The generative “AI” hype cycle has been at peak hype for the past month or so and it follows completely predictable tech patterns. Hypers tout all the amazing miraculous things that will be possible; doubters wonder aloud whether these things will fail to deliver on their utopian promises (because these things always fall short of their utopian promises), and most of the obvious consequences and outcomes get overlooked.
This BBC piece about the origins of the de-cluttered household caught my eye: https://www.bbc.com/culture/article/20230103-the-historical-origins-of-the-de-cluttered-home
It's a swift and effective overview of architectural minimalism and the cyclical waxing and waning of fashion for de-cluttered interiors. The pendulum has swung towards maximalism and eclecticism for a bit now and perhaps there are hints that is starting to swing back. I suspect the article presents too linear a summary, as there seem always holdouts that can linger on until suddenly becoming “in” again as the pendulum swings back. But this piece got me thinking about how much minimalism is cyclical in other areas outside its home base of architecture and design.
A recent opinion piece in WaPo by journalist Markham Heid tackles the ChatGPT teacher freakout by proposing handwritten essays as a way to blunt the inauthenticity threat posed by our emerging AI super-lords. I've seen the requisite pushback on this piece around accessibility, but I think the bulk of criticism (at least what I've seen) still misses the most important point. If we treat writing assignments as transactional, then tools like ChatGPT (or the emerging assisted writing players, whether SudoWrite or Lex, etc.) may seem like an existential threat. Generative AI may well kill off most transactional writing (not just in education. I suspect boilerplate longform writing will increasingly be a matter of text completion). I have no problem with that. But writing as part of pedagogy doesn't have to be and probably shouldn't be solely transactional. It should be dialogic, and as such, should always involve deep engagement with the medium along with the message. ChatGPT just makes urgent what might have otherwise been too easy to ignore.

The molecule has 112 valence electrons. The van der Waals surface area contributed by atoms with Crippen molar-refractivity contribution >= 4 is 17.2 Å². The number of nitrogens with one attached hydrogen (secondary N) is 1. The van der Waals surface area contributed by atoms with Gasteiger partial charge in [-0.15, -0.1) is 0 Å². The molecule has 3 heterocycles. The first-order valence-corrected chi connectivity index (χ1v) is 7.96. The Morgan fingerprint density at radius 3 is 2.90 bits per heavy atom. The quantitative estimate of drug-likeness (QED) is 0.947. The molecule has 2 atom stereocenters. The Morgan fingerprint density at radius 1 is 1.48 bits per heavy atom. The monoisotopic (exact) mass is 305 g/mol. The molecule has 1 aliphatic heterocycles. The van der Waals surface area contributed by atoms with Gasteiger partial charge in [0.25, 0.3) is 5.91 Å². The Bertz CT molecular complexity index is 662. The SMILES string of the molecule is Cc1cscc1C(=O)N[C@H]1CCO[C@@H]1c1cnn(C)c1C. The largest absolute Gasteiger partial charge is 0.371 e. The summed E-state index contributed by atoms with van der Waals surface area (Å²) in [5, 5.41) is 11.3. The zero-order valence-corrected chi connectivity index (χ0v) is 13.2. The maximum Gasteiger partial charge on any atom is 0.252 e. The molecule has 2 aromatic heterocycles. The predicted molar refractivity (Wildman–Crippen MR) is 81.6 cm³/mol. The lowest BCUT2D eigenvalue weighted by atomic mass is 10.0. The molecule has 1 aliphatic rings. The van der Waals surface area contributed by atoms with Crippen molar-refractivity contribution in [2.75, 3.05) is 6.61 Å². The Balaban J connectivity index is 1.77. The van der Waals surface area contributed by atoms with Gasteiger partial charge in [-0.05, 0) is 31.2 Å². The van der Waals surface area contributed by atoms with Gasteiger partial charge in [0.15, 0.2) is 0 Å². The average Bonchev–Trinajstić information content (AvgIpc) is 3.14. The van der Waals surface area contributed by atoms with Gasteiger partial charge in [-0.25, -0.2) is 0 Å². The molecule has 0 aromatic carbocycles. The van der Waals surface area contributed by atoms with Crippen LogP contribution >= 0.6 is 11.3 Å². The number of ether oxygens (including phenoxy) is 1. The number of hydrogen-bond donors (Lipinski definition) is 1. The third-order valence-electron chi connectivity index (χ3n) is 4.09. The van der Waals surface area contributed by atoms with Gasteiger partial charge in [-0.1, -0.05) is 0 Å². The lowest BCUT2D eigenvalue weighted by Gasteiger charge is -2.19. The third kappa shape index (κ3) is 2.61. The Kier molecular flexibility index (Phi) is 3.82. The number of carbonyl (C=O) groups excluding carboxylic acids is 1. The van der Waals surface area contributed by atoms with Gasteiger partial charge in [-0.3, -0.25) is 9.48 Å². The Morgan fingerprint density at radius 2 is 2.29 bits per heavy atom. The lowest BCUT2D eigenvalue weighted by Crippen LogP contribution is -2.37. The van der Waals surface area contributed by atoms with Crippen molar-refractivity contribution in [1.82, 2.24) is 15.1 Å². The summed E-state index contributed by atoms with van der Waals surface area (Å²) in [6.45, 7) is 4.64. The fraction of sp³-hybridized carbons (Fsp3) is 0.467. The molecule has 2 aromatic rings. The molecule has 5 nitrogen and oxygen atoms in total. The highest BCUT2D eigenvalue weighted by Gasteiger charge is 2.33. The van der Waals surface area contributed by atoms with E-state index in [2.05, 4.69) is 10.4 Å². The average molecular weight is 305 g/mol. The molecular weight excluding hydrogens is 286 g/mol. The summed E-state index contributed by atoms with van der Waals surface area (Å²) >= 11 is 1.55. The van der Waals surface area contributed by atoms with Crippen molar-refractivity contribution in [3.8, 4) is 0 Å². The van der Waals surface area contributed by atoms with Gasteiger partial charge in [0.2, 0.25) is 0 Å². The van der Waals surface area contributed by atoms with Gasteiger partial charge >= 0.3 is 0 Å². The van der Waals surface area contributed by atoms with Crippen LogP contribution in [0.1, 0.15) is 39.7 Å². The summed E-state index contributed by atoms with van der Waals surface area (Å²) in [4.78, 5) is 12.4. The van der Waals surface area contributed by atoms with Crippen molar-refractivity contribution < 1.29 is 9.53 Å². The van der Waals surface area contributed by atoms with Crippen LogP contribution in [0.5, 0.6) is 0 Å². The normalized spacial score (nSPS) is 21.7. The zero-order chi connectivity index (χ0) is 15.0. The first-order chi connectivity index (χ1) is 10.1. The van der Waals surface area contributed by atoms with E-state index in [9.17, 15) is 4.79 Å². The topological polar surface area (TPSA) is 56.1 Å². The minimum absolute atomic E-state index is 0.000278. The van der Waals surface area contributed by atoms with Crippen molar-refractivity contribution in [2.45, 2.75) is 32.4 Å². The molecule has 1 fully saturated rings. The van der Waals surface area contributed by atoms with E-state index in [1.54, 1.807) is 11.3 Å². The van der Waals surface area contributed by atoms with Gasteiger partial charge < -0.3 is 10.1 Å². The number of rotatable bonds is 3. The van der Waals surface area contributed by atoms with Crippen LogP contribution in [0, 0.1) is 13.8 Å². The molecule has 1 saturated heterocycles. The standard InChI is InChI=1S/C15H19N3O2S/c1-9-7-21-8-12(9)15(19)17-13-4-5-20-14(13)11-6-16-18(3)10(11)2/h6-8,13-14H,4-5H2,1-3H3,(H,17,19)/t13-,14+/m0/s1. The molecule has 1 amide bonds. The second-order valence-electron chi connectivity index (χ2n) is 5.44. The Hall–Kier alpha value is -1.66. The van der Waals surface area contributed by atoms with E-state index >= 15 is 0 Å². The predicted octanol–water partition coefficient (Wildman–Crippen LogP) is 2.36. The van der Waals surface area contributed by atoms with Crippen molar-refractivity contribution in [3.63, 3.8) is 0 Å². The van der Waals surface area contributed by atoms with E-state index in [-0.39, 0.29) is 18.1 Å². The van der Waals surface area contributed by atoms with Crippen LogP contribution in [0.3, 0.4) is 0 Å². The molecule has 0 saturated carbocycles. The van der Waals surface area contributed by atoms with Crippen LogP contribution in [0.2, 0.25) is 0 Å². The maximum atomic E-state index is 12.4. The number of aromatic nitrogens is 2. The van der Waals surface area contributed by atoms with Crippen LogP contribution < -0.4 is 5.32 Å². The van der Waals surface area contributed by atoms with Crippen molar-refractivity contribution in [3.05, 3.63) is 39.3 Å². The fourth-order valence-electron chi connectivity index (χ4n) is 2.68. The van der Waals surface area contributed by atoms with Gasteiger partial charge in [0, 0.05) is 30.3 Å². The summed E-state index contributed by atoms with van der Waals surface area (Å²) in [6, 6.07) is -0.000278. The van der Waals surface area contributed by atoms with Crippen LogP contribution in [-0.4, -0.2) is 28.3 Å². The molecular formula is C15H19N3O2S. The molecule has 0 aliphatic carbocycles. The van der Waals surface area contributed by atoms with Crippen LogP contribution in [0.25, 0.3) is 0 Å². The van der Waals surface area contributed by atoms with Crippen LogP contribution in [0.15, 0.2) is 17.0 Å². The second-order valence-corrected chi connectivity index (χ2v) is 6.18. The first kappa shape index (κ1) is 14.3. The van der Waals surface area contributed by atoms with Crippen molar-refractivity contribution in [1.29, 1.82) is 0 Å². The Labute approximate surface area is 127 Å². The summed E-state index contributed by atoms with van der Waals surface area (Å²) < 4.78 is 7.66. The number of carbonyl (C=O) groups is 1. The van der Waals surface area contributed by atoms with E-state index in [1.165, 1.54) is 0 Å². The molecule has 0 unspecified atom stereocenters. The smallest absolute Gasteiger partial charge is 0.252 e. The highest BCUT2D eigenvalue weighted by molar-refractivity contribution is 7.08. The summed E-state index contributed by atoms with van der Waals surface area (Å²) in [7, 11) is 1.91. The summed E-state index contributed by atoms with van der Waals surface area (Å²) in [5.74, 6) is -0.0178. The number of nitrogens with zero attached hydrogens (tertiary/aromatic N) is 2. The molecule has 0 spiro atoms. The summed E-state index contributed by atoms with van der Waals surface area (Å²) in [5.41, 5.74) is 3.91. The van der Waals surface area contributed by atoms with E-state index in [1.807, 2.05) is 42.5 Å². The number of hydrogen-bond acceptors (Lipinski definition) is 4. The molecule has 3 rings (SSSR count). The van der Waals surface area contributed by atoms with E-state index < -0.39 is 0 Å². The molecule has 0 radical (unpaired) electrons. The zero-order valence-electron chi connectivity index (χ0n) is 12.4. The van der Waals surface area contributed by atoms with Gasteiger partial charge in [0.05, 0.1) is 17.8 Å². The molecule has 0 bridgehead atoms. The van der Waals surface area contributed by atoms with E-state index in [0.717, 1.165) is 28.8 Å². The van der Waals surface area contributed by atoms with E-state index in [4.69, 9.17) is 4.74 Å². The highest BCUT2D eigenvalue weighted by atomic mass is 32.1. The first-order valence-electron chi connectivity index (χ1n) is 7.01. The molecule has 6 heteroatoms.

Recently I was leading a meeting with a group of very young designers presenting a low-fi version of an idea for part of our product. It was gamified. It had delightful animations and heavy lift technological fixes for the problem at hand. It was a version of an app and interactions that one sees over and over. Make it competitive, make students award each other likes or fires or hot streaks (or whatever you want to call it), and that will overcome the problem (perceived problem) of no one actually wanting to do that whole learning thing.
So much edtech marketing tries to sell the idea of “engagement”; I've written before about why I find that phrase so pernicious. While I'm still bothered by the way that selling “engagement” through technology makes it seem like what teachers do is inherently not engaging (e.g. “boring” lecture, plain old non-technologized classrooms), the more damaging part of buying into the marketer's story, that technology's goal is “engagement”, comes from the way such framing distracts from the more valuable — and undervalued — part of teaching and learning: reflection. I would put it starkly: knowledge and the act of knowing comes not from engagement but from reflection percolating and punctuated over time.
We need more forgetful educational technologies. The default mode is always record and preserve first, deal with data issues after that. Privacy policies are not sufficient. We need intentional forgetting in edtech. Here's why.
I started writing this blog, about 6+ months ago, when I was headed in a professional direction that was a bit different than it is now. Let's say that my worldview was a bit more open source-ish and not particularly commercial or profit-minded. Since then I've moved into greater contact with the business of edtech, so to speak. One useful feature of writing in the current format and under the current heading of “minimalist” edtech is that it's given me a chance to think through the tension between my teacher brain, which tends to want to serve students and teachers, and the reality of various edtech business models and trends. I don't mean to imply that edtech companies are bad actors in relation to some sort of pedagogical purity that only teachers possess; it's not that at all. But there is a tension there, a difference in what stakeholders may value or may find compelling.
More specifically, if asked, “what's the value prop for x edtech product or y technology”, how far apart would teacher brain and business brain be?
In a physical classroom, some students are shouters, others are reserved, and all gradations in between. As teachers, we respond to that difference and the uniqueness of students in a variety of ways, ideally such that everyone has a voice and can join into the whole in a way that feels both comfortable and authentic.
Technology encodes values and edtech is no different. In too many ways, edtech today tends to encode and promote the particular ideals of extroversion, demanding that students act publicly, visibly, and loudly, as if this is the only way of doing things in the world.